Walking around campus, Monica Caris and Riley McGuire are not getting any extra attention, but the two University of Southern California graduate students are helping to make others safer.   

What You Need To Know

  • Two USC graduate students put together an autism training session for the Department of Public Safety on campus

  • They say there are many people on the autism spectrum who exhibit behaviors that have been misinterpreted as being drunk or high

  • The chief was so impressed, he made it mandatory for the entire department

  • The training was offered virtually this past year due to COVID-19, but the hope is to hold it annually in person

They recently developed an autism training for the Department of Public Safety, or DPS, on campus.

"It was an online Zoom training. It lasted about an hour and we went through kind of what autism is, some of the common terminology used around it, [and] the variety of symptoms that people diagnosed experience," McGuire said.

Part of a class project, the idea was born from the actions that led to the death of Elijah McClain, a 23-year-old Black man who was stopped by police in Colorado while walking home from a convenience store.

"He was exhibiting some behaviors that were possibly characteristic of autism but again, we don't know if he was. They were misinterpreted and that led to his death. I think for me that was a really big wake up call," Caris said.

Caris, who is on the autism spectrum, said many with the diagnosis are nonverbal and might not be able to respond or process the commands they're being given, in addition to other behaviors.

"Some people with autism have a different gait in their walking and sometimes that can get misinterpreted as someone being drunk or high," Caris said.

Department of Public Safety Assistant Chief Alma Burke grew up with a brother who had autism, and she had always heard children with autism did not make eye contact.

"On this day, he kept staring at me and he made eye contact, so it was really powerful," she said, holding up a picture of her brother, Gerardo.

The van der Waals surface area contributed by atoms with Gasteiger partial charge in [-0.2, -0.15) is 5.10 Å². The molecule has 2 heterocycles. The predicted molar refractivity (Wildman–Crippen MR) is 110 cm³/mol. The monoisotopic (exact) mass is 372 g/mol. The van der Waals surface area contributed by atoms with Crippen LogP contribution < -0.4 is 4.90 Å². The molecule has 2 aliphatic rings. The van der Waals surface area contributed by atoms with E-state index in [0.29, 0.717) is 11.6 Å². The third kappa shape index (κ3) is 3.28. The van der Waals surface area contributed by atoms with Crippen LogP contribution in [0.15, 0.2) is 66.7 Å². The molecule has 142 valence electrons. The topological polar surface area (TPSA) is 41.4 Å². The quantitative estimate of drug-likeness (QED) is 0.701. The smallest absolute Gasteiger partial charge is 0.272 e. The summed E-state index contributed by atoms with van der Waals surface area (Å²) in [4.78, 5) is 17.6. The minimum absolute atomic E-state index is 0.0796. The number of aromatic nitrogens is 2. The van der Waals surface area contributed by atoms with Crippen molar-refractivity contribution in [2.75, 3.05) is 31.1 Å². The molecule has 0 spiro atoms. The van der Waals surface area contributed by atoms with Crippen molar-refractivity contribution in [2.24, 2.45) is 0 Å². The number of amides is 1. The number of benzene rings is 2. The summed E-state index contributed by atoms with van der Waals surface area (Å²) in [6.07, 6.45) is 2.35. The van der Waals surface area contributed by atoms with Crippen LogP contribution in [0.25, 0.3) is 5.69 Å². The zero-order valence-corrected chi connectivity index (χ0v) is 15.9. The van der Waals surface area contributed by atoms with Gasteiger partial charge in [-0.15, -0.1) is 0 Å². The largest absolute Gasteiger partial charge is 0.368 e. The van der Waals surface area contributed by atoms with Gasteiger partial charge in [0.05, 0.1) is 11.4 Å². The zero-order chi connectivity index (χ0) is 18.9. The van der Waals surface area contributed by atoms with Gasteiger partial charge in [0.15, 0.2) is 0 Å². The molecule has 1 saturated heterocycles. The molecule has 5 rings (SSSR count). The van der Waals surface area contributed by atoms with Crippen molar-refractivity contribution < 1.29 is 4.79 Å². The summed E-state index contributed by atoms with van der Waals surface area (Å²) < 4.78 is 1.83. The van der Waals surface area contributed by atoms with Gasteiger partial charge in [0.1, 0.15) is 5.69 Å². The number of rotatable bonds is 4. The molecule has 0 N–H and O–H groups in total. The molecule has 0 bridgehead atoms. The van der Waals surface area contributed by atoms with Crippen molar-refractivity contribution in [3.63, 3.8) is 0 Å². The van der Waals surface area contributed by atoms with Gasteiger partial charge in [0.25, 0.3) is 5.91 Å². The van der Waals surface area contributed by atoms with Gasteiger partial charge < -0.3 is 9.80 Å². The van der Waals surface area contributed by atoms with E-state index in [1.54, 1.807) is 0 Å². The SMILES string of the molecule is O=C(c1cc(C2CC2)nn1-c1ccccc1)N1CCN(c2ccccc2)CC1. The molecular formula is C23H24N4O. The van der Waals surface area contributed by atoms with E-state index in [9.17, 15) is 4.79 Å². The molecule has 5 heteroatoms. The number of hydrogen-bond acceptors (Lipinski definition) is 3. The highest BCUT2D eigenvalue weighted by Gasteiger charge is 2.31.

He died a couple of years ago, shortly after she started working at USC. When she heard about the proposed training, she could not believe the timing.

"This is real? It can't be this quick that this could happen because I've been wanting to do a project like this for a while," she said.

Caris and McGuire could not believe the response.

"I expected maybe a little hesitation of, 'Who are you coming in here telling us how to do our job? What do you know about being a police officer,' which is little to nothing," McGuire said.

"I did not even ask them, 'Can I see what you're planning to train?' I just said, 'You're the experts. Put it together,' DPS Chief John Thomas said.

Instead, Thomas made the training session mandatory for the entire department, including himself, despite his nearly 40 years in law enforcement.

"It was probably some of the most dynamic and important training I ever received," Thomas said.  

He wishes he knew it sooner. He said the training was truly transformative, and there needs to be even more.

"I'm pretty sure I came across some individuals that were on the spectrum and I was not equipped to even understand," Thomas said. "The way I spoke to them or the fact that I had the lights still going in the background while I'm engaging while there's a lot of people trying to communicate with them at the same time. I did not know what I know now."

"I think we often feel like we don't have the expertise or knowledge to really make a difference but they were so welcoming and encouraging. It made us feel like we were doing really mattered," McGuire said.

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